There's a natural lifespan for human beings which seems to be accompanied by a natural leadership span. That's why top managers are seldom as effective in their older years.
It's tempting for CEOs to get sucked into a certain mindset that places priority on doing things right over doing the right things.
What's more, charismatic leaders can sometimes get addicted to their own power, which makes them lose touch with reality.
The ability to recognise mistakes and to atone for them, however dire, is a more important leadership attribute than charisma.
Whether the business is prospering or failing, a renewable leader should be at the helm. You have to change your stance to fit changing times, or you and your business will get out of synch. Top people need new ideas more than anyone else.
Take the following test and give honest answers to these four crucial questions (true or false):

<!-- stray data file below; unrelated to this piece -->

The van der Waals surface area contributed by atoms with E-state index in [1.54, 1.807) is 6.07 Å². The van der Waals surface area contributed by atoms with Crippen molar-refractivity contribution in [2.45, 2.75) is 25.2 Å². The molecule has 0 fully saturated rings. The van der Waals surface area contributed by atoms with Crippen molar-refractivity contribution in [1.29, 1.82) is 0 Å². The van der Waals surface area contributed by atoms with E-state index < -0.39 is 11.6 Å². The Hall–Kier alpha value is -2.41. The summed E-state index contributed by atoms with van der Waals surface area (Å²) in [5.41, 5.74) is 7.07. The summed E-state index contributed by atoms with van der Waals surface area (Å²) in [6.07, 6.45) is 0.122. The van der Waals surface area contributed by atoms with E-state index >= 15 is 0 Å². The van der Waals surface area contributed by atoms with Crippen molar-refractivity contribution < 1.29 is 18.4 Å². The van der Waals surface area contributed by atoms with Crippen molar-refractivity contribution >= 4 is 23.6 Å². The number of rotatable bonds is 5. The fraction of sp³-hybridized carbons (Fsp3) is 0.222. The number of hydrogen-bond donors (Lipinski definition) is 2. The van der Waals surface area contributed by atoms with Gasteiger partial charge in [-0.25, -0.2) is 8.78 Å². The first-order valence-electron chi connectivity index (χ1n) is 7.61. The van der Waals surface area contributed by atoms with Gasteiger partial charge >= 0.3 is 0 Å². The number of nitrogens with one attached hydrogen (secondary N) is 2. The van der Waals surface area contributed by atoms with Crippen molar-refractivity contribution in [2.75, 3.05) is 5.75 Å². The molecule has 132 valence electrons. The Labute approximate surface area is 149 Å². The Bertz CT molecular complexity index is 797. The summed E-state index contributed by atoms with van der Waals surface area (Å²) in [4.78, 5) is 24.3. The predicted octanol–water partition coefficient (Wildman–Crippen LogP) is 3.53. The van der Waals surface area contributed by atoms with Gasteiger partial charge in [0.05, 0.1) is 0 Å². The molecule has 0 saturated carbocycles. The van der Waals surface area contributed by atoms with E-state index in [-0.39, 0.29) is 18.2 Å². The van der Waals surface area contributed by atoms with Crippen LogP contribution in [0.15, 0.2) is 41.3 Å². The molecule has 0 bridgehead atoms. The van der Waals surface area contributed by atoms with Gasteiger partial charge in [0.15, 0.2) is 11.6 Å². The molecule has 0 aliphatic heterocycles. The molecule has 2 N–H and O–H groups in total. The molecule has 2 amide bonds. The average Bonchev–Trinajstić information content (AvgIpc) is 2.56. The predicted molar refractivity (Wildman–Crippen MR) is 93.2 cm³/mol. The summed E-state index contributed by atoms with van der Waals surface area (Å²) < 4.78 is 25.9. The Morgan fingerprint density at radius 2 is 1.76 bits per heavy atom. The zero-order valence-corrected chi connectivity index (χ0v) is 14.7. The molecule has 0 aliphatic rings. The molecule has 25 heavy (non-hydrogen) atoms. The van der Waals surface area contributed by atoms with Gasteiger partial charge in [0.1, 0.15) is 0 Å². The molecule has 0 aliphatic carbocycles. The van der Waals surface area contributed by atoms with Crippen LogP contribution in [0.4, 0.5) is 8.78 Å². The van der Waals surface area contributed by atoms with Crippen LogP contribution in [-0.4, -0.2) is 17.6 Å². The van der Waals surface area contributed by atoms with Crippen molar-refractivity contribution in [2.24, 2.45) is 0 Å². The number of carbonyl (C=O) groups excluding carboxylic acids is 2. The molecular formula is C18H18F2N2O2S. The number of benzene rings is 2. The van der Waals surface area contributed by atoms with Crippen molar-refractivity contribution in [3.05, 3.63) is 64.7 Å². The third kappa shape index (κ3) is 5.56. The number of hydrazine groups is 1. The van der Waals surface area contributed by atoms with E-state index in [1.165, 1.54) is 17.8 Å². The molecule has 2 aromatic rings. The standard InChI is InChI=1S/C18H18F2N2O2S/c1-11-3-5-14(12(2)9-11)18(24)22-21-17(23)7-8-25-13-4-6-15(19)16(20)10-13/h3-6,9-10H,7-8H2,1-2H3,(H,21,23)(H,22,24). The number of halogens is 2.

- My leadership is influenced by what is typically true, so I miss possibilities that contradict this received view.
- I have a tendency to judge the probability of an event by the ease with which relevant examples come to mind – so I assess the risks of failure in a new venture from past experience in the marketplace, rather than the available data.
- I confirm what I expect to find by being selective in accepting or ignoring information.
- I am overly influenced by my personal feelings – people I like are more likely to get a positive response.
If you answer 'false' for all four, you're probably in denial. Faced with a plethora of choices, the mind reverts to short-cuts and general rules which make decision-making simpler and faster.
Do not be too easily led by what others are doing – be more interested in what they are not doing, or not doing well enough, to inform your leadership stance.
What's more, be open to all the data you can find –whether it fits your preconceived ideas or not. And don't have favourites – give people a chance to win favour with everybody by their quality of thought.